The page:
The FSA has begun an 18-month study into the artificial sweetener aspartame, which is used in a wide range of products including diet Coca-Cola and Pepsi.

Some consumers and pressure groups believe aspartame causes headaches, upset stomachs, and even suggest it could be linked to certain cancers.

The FSA stresses aspartame is safe but plans to launch a research project focusing on people who report adverse reactions. The results could be used as part of a larger EU-wide project.

"This research is not to test the safety of aspartame that is already established," said FSA chief scientist Andrew Wadge. "The study will address consumer concerns, including anecdotal reports that have linked a range of conditions to aspartame."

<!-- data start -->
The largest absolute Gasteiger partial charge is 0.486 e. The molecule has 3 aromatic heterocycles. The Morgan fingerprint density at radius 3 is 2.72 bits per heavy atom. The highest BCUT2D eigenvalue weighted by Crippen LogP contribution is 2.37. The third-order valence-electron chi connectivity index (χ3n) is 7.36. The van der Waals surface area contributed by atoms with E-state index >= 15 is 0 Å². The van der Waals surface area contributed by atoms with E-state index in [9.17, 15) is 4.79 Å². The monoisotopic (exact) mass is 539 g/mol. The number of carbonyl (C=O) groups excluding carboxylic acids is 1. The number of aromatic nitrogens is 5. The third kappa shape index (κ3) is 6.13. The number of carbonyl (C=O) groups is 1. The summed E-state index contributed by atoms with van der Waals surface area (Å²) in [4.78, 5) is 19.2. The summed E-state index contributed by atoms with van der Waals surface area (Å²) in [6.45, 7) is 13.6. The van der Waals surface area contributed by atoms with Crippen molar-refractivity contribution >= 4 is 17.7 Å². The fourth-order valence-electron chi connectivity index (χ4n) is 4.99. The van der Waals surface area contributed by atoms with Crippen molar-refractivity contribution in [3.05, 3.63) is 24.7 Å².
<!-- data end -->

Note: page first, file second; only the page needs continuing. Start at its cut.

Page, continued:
A 2007 review of more than 500 academic studies into the safety of aspartame found the sweetener posed no health risks. The British Medical Journal said aspartame had been "demonised unfairly" by campaign groups.

The Aspartame Information Service, a body funded by manufacturers, said it was surprised the FSA was investigating aspartame given the agency accepted the chemical was safe. It blamed "rumours circulated on the internet by scaremongers, mostly from the US".

Earlier this month Venezuela banned Coke Zero "to preserve the health of Venezuelans".